Learn more on how to create your personal Pure Air Zone today on www.pure-air-zone.com and start living a new life free from allergies and airborne diseases.

u-mask premium pack

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u-mask premium pack

U-mask premium pack is a ste containing one envelope to carry your U-mask in your bag while you are not using it, two sets of elastic ear bands  in different sizes, one interchangeable Refil, which can last up to one year , instructions and a cover for your Refil, for unlimited use. The cover displayed here is the model “Panda” available HERE.

3 ways a biotech anti-pollution mask can save your life

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At U-earth biotechnologies dealing everyday with air pollution problem solving, has made the research and development team aware of the terrible consequeces of exposure to outdoor contamination on human health.

 Air pollution kills more than AIDS and Malaria put together. The numbers released from  the World Health Organization in 2012 on air pollution speak very clearly: 1,78 billion people in the world are currently breathing unsafe air and 1 on 8 premature deaths are caused by air pollution.

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Volatile Organic Compounds, viruses and bacteria, pollution from traffic are amongst the worse contaminants you are exposed to, without mentioning fine dusts generated by sand storms and haze.

People living in urban settings should seriously consider changing their behavior in order to protect themselves from outdoor air pollution.

 Unfortunately most of them either are not aware of the problem, or they don’t wear a face mask because they are too embaracced for how it looks.

 On top of this, most anti-pollution masks are not effective on the finest contaminants and, most of all, they don’t destroy pollution but only just block it.

 This is very dangerous, especially when dealing with viruses and pathogenic bacteria contamination in crowded places such as hospitals, airports, subways. All crowded places are exposing you to potential diseases which can be easily avoided just by adopting the best practice of using a good anti pollution face mask / respirator.

 U-earth biotechnologies, a company leader in biotechnology for air purification, has studied the problem in order to find the way to use the science of biotechnology to improve the protection level of the current available face mask technology.

U-mask filtering layer

The research came up with the development of a groundbreaking fabric layer, immobilized with enzymes to effectively screen and destroy the captured pollution.

The result is a brand new biotechnology face mask called U-Mask.

 The exclusive U-Ox® BIO-ACTIVE TM Layer inside U-mask performs tremendously more effectively than the nearest competitor which uses replaceble activated carbon cloth or surgery medical masks.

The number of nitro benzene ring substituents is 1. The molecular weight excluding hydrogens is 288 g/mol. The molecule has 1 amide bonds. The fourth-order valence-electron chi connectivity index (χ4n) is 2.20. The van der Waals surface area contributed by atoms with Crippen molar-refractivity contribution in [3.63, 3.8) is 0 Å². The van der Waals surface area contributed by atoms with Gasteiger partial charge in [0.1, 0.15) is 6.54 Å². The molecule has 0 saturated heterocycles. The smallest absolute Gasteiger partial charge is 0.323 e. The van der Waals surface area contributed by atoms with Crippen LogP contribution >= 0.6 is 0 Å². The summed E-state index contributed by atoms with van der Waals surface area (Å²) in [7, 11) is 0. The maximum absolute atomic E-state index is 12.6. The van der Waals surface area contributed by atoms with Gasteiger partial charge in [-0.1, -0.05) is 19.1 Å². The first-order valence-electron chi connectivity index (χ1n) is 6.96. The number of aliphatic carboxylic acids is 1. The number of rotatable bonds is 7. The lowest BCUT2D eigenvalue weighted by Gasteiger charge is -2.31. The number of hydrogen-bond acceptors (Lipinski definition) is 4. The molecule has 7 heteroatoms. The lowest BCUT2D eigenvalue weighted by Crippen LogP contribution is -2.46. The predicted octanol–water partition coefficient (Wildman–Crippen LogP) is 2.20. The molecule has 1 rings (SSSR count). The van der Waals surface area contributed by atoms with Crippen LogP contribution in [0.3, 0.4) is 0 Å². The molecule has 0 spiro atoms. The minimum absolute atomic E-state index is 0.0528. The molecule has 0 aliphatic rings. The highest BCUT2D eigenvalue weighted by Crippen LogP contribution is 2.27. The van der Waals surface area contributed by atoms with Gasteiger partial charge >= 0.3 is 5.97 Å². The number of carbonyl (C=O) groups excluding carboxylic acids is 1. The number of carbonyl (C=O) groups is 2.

The current competitors face masks are mostly made by a membrane of different pieces of cloth placed on your face.

This is , basically, like “sweeping the problem under the carpet.”

 THINK ABOUT IT, DO YOU REALLY WANT TO WALK AROUND WEARING A FILTER FULL OF CONTAMINANTS ON YOUR FACE?

u-mask  exclusive  U-Ox® Bio Active layer

This is main reason why U-earth biotechnologies research and development team started looking for a solution for face masks.

Because of its unique ingredients, U-Ox® proprietary formula enzyme compound BIO-degrades the harmful compounds, viruses and pathogenic bacteria instead of simply filtering them.

The U-Ox® bio-active layer is designed to remain active up to one year of discontinued use after opening the package.

This said, let’s see how a biotech anti pollution mask has improved the current available technology :

 1- VIRUSES AND BACTERIA:

 once trapped into the mask pathogenic bacteria and viruses remain trapped into the layers of cloth of the mask and because of the heat and humidity of the breath they are prone to gladly survive.

U-mask internal biotech U-Ox® Bio-Active layer will recreate the conditions found in U-earth’s groundbreaking air purifiers, AIRcel, proven to capture and destroy 99% of airborne viruses and bacteria in hospitals.

 2- TRAFFIC POLLUTION:

 when jogging on the road, riding your bike or motorcycle, or simply walking in urban environments, you are constantly exposed to fumes and vapors emissions from traffic. Carbon Monoxide, heavy metals, black carbon and SOx and NOx compounds exposition should be taken in serious account !

 U-earth is specialized in industrial air purification, therefore dealing with those pollutants is a normal task for us to destroy in urban concentrations. U-mask will protect you activity and make your outdoor experience safe and enjoyable.

3- FINE DUST

 Fine dust coming from sand storms should also be taken in very serious consideration. Sand storms carry superfine particles, under 0,3 microns down to a few Amstrongs, which enter into your system and are are able to cross your Blood Brain Barrier, accumulating in your brain over the years.

 U-mask creates an internal proprietary phenomena we called ” molecular charge attraction”, well studied and explained  in U-earth air purifiers,  for which e  particles too small to be filtered by a membrane get trapped and held. 

 Note that U-mask is reusable and therefore can be gently wiped from external dirt lasting for hundreds of hours.

 The idea behind U-mask is the creation of a wearable Biotech Air Purifier.

On top of this, in order to make a face mask a gadget just as precious and good looking as a scarf or a tie, U-mask has a whole set of stylish covers which can be worn on the basic face mask in oder to match you outfit’s style.

 In order to make the technology immediately accessible to everyone, U-mask can be purchased online HERE  and shipped worldwide.

Don’t miss the chance to look stylish while effectively protecting your health with the firs biotech mask in the world, but most of all, protect your health from air pollution !!!

 If you have more questions or you need more informations please contact U-mask customer service and SUBSCRIBE to U-mask newsletter  to get updated with the latest news.

 U-mask, pure inspiration.

U-mask SOS purple